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Leading from the Front Lines

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The announcement of Senator Kamala Harris as the vice-presidential candidate marked another historical moment in our nation. The moment when everyone else realized what most black women have known all their lives; they have always been ready to lead. For years we have sat silent on the sidelines watching a very small number of bold and tenacious black women fight their way to the top only to be broken and defeated. Their drive to be successful and make it to the top levels of leadership is admirable, but in some cases watching their defeat has caused uncertainty among black women who had hoped to one day make it to their level. The path of these women has sparked so many unanswered questions. Why is there a limited number of Black women in leadership? Why do Black women leaders continue to be treated unfairly? 

Their mothers and grandmothers have stressed the importance of learning leadership characteristics at a very young age. We have seen this countless of times as Black women take on leadership roles in their communities and in their homes. 

Historically, Black women have had to endure stereotyping in most facets of society, this is especially true in the workforce.

In my years as a research associate studying the roles of African American women in leadership, I found there to be a number of reasons that Black women continue to face barriers. Historically, Black women have had to endure stereotyping in most facets of society, this is especially true in the workforce. Black women not only have had to encounter gender stereotyping, but also racially grounded discrimination, which has without a doubt, jeopardized their advancement in the workforce. Often, they are told they just don’t have what it takes to be a leader regardless of their education and skills. One of the greatest myths is that leadership is something that people are born with. Those that believe this myth would also argue that unless you were born with the leadership trait, you cannot simply become a leader. Over the years research has been done to challenge this theory and prove that with the right kind of teaching, learning, observation and support, great leaders can be developed. When we think of the complexity of leadership, it is extremely difficult to believe that one is born with all the necessary tools needed to lead. Its far easier to conclude that there are some people who have some inborn characteristics such as their personality style, that predispose them to become leaders. Black women are well aware of the skillset they must acquire to be considered a leader.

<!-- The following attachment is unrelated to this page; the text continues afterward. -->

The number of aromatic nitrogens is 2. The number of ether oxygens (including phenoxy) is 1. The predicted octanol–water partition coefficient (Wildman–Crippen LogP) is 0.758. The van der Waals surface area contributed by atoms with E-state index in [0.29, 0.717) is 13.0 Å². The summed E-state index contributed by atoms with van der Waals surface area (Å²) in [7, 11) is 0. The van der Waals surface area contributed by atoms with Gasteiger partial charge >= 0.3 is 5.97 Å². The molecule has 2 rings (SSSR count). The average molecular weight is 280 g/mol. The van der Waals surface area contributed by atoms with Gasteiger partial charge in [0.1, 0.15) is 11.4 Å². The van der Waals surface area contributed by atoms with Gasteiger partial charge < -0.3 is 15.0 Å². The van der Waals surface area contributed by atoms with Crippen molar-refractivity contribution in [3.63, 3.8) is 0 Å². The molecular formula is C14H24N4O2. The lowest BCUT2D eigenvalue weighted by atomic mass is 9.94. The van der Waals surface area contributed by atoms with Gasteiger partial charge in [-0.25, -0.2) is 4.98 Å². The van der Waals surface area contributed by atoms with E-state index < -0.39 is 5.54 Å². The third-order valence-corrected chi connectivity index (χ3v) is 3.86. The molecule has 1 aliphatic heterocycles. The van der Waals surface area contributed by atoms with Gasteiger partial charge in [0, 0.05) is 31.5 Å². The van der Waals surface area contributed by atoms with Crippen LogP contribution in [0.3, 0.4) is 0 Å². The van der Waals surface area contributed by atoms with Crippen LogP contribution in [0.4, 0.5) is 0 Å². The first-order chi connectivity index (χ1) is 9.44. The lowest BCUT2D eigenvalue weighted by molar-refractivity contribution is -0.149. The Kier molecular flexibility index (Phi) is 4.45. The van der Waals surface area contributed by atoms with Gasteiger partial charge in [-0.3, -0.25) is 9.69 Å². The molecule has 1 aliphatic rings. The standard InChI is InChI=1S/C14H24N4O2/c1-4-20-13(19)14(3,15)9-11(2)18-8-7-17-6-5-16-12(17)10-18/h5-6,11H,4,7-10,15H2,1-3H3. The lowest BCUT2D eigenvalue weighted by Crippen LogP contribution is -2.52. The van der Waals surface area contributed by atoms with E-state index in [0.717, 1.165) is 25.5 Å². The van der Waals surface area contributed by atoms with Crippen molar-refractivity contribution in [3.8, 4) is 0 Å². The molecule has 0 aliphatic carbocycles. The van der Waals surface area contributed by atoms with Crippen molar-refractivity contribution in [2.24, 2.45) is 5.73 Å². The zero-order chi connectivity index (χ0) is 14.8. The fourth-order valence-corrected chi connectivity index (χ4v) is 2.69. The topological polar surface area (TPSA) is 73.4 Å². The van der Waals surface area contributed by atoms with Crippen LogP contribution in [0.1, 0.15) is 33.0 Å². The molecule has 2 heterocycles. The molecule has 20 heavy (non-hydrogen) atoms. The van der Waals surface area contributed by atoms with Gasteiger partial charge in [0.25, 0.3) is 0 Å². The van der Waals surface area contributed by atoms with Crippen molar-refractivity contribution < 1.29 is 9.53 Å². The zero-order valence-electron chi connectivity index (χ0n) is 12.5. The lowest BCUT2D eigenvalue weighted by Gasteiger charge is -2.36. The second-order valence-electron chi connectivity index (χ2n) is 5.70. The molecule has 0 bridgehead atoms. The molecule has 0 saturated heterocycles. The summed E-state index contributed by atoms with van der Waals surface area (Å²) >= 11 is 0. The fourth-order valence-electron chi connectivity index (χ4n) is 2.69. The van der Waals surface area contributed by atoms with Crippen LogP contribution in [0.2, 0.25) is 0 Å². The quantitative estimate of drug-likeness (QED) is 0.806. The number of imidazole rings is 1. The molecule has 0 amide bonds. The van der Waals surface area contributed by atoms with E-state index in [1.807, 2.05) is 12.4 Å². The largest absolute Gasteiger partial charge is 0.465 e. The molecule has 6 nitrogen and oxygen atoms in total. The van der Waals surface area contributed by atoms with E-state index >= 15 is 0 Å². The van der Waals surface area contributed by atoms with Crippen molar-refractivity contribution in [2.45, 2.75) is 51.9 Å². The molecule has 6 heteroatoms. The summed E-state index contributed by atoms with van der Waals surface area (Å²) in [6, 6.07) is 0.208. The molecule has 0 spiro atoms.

These however, are leadership roles that come naturally based on a rich culture. Even though these leadership roles are well needed and celebrated, Black women have shown that they have so much more to offer to society.

Former Vice-President’s decision to choose Harris as his running mate in the 2020 Presidential Election says that the world has also noticed that Black women have a lot to offer and they are no longer America’s best kept secret.

Former Vice-President’s decision to choose Harris as his running mate in the 2020 Presidential Election says that the world has also noticed that Black women have a lot to offer and they are no longer America’s best kept secret. Black women are no longer willing to lead from “where we are”. Instead, we are charging our way to the front lines building a support network that spans the globe and charting a path for for those who come after us.

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